The main reason you would not choose it is that you want to pay less for your Civic. A second reason might be that you expect to use your Civic mainly in suburban driving, and so won’t have much use for the turbo’s performance.
A third could be that the turbo’s gruff note under load offends you, and you prefer the less eager but quieter alternative engine, a non-turbo 1.8-litre four-cylinder carried over from the previous Civic.
On the plus side, apart from from better performance and economy, all 1.5-litre Civics are equipped autonomous emergency braking and adaptive cruise control.
Civics with the 1.8-litre engine still feel responsive, and they don’t use much more fuel (6.4 litres/100km on the test, and 8.5 litres/100km in the real world – about the same as a Mazda3). They do require more patience when overtaking on the highway, however, offering about 30 per cent less thrust than the turbos.
Both engines are available only with a Continuously Variable auto transmission (CVT), with stepped ratio points that make it feel like a conventional auto. Paddle shifters are standard from VTi-L grade and above, giving drivers some manual control over the gearbox.
Then of course you may want the thrills afforded by the Civic Type R hot hatch, which has a powerful 2.0-litre turbocharged engine and a six-speed manual gearbox which provides racing car-like performance. Official fuel consumption is rated at 8.8 litres/100km but Wheels magazine testing in November 2017 saw a real-world figure of 11.7 litres/100km. That said you don’t buy a Civic Type R with economy in mind.
(Power outputs and all other Honda Civic specifications are available from the Cars Covered menu, under the main image on this page.)
What key features do I get if I spend more?
The least costly Civic is the VTi, which has the 1.8-litre engine, cloth-covered seats, 16-inch steel wheels, and the features common to all Civics.
Spending more for a Civic VTi-S brings you proximity key entry, which means you can unlock and start the car without handling the key. The steering wheel is trimmed with leather, and front parking sensors complement the rear sensors all Civics have. Wheels are made from aluminium alloy, and so are lighter and nicer looking than the steel wheels on the VTi. And you get Lane Watch, which helps you move left safely: when you activate the left turn indicator, it shows on the touchscreen the view from a camera that looks down the left side of the car.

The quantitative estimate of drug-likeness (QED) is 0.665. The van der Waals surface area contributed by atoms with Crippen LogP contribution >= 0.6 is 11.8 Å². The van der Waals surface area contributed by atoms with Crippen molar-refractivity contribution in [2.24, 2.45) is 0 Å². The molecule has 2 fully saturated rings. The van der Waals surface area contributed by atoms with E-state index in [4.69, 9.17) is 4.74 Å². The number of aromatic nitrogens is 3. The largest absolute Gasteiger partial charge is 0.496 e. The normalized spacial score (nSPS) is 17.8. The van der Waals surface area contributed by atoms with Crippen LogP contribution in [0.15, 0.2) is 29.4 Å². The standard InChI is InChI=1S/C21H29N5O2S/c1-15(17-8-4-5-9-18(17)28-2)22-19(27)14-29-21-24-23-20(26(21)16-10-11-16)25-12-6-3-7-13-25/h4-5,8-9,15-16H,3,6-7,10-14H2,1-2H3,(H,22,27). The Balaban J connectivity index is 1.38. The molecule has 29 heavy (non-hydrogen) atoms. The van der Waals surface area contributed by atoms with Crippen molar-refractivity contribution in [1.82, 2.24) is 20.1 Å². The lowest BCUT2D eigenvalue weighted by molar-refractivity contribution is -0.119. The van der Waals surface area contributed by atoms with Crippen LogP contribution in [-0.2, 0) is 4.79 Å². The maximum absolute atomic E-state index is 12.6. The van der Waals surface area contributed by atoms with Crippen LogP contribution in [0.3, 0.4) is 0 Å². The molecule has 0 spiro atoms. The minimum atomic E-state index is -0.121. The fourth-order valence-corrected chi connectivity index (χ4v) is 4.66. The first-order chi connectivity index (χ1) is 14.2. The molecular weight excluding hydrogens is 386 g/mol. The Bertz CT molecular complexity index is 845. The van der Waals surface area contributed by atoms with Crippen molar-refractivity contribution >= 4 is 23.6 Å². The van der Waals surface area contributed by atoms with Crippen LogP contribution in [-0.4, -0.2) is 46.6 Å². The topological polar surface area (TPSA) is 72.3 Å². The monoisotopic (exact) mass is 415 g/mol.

Honda is also offering some additional creature comforts to the VTI-S spec with the +LUXE package that for about $5000 adds leather-appointed seat trim, heated front seats, eight-way power adjustable driver’s seat, and metallic or pearlescent paint as standard.
Paying more again for a Civic VTi-L brings you the 1.5 turbo engine. With it comes dual-zone climate control, which lets the driver and front passenger set cabin temperatures independently, and rear glass that is tinted against sun penetration. Headlights switch on automatically when it’s getting dark, automatic high-beams, windscreen wipers operate automatically when it rains. The radio receives digital signals. And the wheel diameter rises an inch to 17 inches, with the tyre profile shrinking marginally to match – this is essentially a visual change, bringing a racier look. The VTi-L and all other 1.5-litre Civics also come equipped with Honda Sensing active safety that brings autonomous emergency braking, forward collision warning, adaptive cruise control and lane-keeping assist.